Sir, The withdrawal of aid workers from and the cancellation of a food delivery to Zaire (reports, 27 October) highlight the risks involved when humanitarian agencies endeavour to provide food relief by conventional means to a disturbed and violent region.
Refugee camps create disease, ferment agitation, and assist in the breakdown of an already strained community.
They also serve as an easily identifiable and vulnerable focus for those who would wish harm on their inhabitants.
To provision them requires an adequate and secure airfield, a reliable and safe transport system and an unthreatened and incorruptible local labour force. All these essential elements are missing in the Great Lakes region.
Rather than persist in "soup-kitchen" solutions, aid agencies should now concentrate on air-dropping supplies to those at risk. Nutritionally enriched individual-packaged, supplementary diets exist which are both inexpensive to manufacture and cost-effective to deliver.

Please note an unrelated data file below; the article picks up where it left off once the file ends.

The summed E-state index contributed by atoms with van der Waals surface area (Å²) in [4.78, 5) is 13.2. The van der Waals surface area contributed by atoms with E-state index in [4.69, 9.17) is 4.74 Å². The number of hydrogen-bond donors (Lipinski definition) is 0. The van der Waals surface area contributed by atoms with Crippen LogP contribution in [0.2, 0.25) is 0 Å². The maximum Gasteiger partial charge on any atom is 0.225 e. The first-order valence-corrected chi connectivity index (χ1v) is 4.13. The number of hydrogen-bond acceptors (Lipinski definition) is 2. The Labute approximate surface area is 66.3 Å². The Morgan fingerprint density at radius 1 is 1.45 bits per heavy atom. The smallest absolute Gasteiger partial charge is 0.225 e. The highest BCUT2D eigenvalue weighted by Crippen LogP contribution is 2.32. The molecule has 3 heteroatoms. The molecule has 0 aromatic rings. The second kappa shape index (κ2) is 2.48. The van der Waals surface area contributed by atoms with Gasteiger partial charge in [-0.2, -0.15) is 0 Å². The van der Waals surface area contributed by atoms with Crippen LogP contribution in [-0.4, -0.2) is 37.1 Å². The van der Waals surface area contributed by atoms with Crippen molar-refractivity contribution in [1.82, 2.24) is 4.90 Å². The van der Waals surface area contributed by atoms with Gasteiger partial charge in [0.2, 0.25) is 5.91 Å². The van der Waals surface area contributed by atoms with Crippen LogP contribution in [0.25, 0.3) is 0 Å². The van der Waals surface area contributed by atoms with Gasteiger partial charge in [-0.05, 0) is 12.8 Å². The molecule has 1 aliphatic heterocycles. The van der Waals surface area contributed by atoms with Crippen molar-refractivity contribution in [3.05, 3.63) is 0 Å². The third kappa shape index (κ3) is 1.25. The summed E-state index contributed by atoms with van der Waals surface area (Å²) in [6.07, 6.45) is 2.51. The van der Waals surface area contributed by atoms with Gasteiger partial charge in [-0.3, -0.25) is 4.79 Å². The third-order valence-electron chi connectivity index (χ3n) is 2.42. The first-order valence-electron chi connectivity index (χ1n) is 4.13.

The proven ability to drop these accurately to needy groups does away with the necessity to uproot communities and thus keeps them both dispersed, which is safer and less disruptive, and in their villages, where they can continue to tend their crops.
Director, Leonard Cheshire Department of Conflict Recovery
London W1Reuse content